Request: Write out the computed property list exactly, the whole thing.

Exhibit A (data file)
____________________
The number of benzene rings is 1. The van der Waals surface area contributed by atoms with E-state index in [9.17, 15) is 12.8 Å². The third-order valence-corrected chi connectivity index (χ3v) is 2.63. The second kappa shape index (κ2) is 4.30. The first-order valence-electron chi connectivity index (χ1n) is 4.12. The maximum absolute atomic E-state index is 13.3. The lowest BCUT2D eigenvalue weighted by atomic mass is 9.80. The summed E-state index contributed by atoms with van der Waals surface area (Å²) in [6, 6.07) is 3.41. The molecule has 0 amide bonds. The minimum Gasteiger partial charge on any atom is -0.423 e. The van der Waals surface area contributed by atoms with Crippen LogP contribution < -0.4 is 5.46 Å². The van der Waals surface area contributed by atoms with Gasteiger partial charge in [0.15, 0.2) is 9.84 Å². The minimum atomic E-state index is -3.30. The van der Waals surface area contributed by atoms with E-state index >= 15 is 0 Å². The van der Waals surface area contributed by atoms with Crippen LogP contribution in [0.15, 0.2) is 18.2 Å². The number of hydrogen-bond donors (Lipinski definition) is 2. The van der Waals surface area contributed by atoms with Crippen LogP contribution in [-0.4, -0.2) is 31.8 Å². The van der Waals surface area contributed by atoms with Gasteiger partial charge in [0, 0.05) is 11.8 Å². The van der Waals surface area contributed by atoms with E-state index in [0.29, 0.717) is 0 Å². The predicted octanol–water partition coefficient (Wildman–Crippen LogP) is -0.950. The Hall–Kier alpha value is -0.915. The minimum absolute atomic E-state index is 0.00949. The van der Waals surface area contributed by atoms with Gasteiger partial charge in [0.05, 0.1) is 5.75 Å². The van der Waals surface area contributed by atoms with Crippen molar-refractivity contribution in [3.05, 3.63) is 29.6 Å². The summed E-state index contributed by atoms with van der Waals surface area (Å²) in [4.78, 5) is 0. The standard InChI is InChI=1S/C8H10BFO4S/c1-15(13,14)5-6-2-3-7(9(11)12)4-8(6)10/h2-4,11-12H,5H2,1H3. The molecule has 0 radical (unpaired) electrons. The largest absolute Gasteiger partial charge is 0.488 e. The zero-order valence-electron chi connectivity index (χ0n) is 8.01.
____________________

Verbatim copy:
The number of benzene rings is 1. The van der Waals surface area contributed by atoms with E-state index in [9.17, 15) is 12.8 Å². The third-order valence-corrected chi connectivity index (χ3v) is 2.63. The second kappa shape index (κ2) is 4.30. The first-order valence-electron chi connectivity index (χ1n) is 4.12. The maximum absolute atomic E-state index is 13.3. The lowest BCUT2D eigenvalue weighted by atomic mass is 9.80. The summed E-state index contributed by atoms with van der Waals surface area (Å²) in [6, 6.07) is 3.41. The molecule has 0 amide bonds. The minimum Gasteiger partial charge on any atom is -0.423 e. The van der Waals surface area contributed by atoms with Crippen LogP contribution < -0.4 is 5.46 Å². The van der Waals surface area contributed by atoms with Gasteiger partial charge in [0.15, 0.2) is 9.84 Å². The minimum atomic E-state index is -3.30. The van der Waals surface area contributed by atoms with E-state index >= 15 is 0 Å². The van der Waals surface area contributed by atoms with Crippen LogP contribution in [0.15, 0.2) is 18.2 Å². The number of hydrogen-bond donors (Lipinski definition) is 2. The van der Waals surface area contributed by atoms with Crippen LogP contribution in [-0.4, -0.2) is 31.8 Å². The van der Waals surface area contributed by atoms with Gasteiger partial charge in [0, 0.05) is 11.8 Å². The van der Waals surface area contributed by atoms with E-state index in [0.29, 0.717) is 0 Å². The predicted octanol–water partition coefficient (Wildman–Crippen LogP) is -0.950. The Hall–Kier alpha value is -0.915. The minimum absolute atomic E-state index is 0.00949. The van der Waals surface area contributed by atoms with Gasteiger partial charge in [0.05, 0.1) is 5.75 Å². The van der Waals surface area contributed by atoms with Crippen molar-refractivity contribution in [3.05, 3.63) is 29.6 Å². The summed E-state index contributed by atoms with van der Waals surface area (Å²) in [4.78, 5) is 0. The standard InChI is InChI=1S/C8H10BFO4S/c1-15(13,14)5-6-2-3-7(9(11)12)4-8(6)10/h2-4,11-12H,5H2,1H3. The molecule has 0 radical (unpaired) electrons. The largest absolute Gasteiger partial charge is 0.488 e. The zero-order valence-electron chi connectivity index (χ0n) is 8.01.